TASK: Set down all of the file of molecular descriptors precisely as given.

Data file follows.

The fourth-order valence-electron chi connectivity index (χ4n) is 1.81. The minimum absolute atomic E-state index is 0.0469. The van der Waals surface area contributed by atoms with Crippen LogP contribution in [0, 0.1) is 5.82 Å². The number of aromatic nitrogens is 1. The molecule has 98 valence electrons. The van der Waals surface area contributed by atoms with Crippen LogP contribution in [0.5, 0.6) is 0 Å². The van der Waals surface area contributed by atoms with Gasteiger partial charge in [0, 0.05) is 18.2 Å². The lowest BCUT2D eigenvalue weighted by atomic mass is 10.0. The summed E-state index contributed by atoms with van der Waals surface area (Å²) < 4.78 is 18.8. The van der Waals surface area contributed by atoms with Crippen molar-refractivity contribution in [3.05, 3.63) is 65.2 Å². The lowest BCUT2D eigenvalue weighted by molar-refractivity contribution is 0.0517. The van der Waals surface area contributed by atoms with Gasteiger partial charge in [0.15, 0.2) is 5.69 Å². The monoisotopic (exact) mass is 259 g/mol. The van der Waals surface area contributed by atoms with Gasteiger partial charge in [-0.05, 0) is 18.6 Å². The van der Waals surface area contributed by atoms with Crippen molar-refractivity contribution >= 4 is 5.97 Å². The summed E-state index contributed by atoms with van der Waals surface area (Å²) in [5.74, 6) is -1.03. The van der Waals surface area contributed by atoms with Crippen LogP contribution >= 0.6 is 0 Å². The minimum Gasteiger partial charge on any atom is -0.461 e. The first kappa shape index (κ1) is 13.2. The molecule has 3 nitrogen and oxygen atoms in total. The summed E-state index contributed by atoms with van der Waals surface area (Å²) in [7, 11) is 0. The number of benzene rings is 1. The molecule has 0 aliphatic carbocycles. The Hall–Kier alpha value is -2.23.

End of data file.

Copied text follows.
The fourth-order valence-electron chi connectivity index (χ4n) is 1.81. The minimum absolute atomic E-state index is 0.0469. The van der Waals surface area contributed by atoms with Crippen LogP contribution in [0, 0.1) is 5.82 Å². The number of aromatic nitrogens is 1. The molecule has 98 valence electrons. The van der Waals surface area contributed by atoms with Crippen LogP contribution in [0.5, 0.6) is 0 Å². The van der Waals surface area contributed by atoms with Gasteiger partial charge in [0, 0.05) is 18.2 Å². The lowest BCUT2D eigenvalue weighted by atomic mass is 10.0. The summed E-state index contributed by atoms with van der Waals surface area (Å²) < 4.78 is 18.8. The van der Waals surface area contributed by atoms with Crippen molar-refractivity contribution in [3.05, 3.63) is 65.2 Å². The lowest BCUT2D eigenvalue weighted by molar-refractivity contribution is 0.0517. The van der Waals surface area contributed by atoms with Gasteiger partial charge in [0.15, 0.2) is 5.69 Å². The monoisotopic (exact) mass is 259 g/mol. The van der Waals surface area contributed by atoms with Gasteiger partial charge in [-0.05, 0) is 18.6 Å². The van der Waals surface area contributed by atoms with Crippen molar-refractivity contribution >= 4 is 5.97 Å². The summed E-state index contributed by atoms with van der Waals surface area (Å²) in [5.74, 6) is -1.03. The van der Waals surface area contributed by atoms with Crippen LogP contribution >= 0.6 is 0 Å². The minimum Gasteiger partial charge on any atom is -0.461 e. The first kappa shape index (κ1) is 13.2. The molecule has 3 nitrogen and oxygen atoms in total. The summed E-state index contributed by atoms with van der Waals surface area (Å²) in [7, 11) is 0. The number of benzene rings is 1. The molecule has 0 aliphatic carbocycles. The Hall–Kier alpha value is -2.23.